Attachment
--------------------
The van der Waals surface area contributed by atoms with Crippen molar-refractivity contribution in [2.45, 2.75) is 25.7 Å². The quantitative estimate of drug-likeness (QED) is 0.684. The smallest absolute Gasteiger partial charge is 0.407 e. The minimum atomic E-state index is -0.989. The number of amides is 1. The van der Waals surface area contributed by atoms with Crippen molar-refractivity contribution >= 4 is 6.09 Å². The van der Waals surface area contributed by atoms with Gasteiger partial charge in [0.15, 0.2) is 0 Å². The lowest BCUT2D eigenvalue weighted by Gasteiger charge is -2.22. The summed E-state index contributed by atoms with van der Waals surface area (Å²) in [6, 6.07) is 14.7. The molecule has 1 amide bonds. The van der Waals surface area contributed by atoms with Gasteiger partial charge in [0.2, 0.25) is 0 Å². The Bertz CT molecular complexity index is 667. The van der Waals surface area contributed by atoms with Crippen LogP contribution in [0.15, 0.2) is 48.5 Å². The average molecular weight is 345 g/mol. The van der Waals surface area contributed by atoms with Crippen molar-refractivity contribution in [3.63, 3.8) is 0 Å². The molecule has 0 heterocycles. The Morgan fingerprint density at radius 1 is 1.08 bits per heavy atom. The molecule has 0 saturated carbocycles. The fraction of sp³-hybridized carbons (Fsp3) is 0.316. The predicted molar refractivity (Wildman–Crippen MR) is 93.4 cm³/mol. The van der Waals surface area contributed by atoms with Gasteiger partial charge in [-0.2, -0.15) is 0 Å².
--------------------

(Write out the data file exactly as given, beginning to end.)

The van der Waals surface area contributed by atoms with Crippen molar-refractivity contribution in [2.45, 2.75) is 25.7 Å². The quantitative estimate of drug-likeness (QED) is 0.684. The smallest absolute Gasteiger partial charge is 0.407 e. The minimum atomic E-state index is -0.989. The number of amides is 1. The van der Waals surface area contributed by atoms with Crippen molar-refractivity contribution >= 4 is 6.09 Å². The van der Waals surface area contributed by atoms with Gasteiger partial charge in [0.15, 0.2) is 0 Å². The lowest BCUT2D eigenvalue weighted by Gasteiger charge is -2.22. The summed E-state index contributed by atoms with van der Waals surface area (Å²) in [6, 6.07) is 14.7. The molecule has 1 amide bonds. The van der Waals surface area contributed by atoms with Gasteiger partial charge in [0.2, 0.25) is 0 Å². The Bertz CT molecular complexity index is 667. The van der Waals surface area contributed by atoms with Crippen LogP contribution in [0.15, 0.2) is 48.5 Å². The average molecular weight is 345 g/mol. The van der Waals surface area contributed by atoms with Crippen molar-refractivity contribution in [3.63, 3.8) is 0 Å². The molecule has 0 heterocycles. The Morgan fingerprint density at radius 1 is 1.08 bits per heavy atom. The molecule has 0 saturated carbocycles. The fraction of sp³-hybridized carbons (Fsp3) is 0.316. The predicted molar refractivity (Wildman–Crippen MR) is 93.4 cm³/mol. The van der Waals surface area contributed by atoms with Gasteiger partial charge in [-0.2, -0.15) is 0 Å².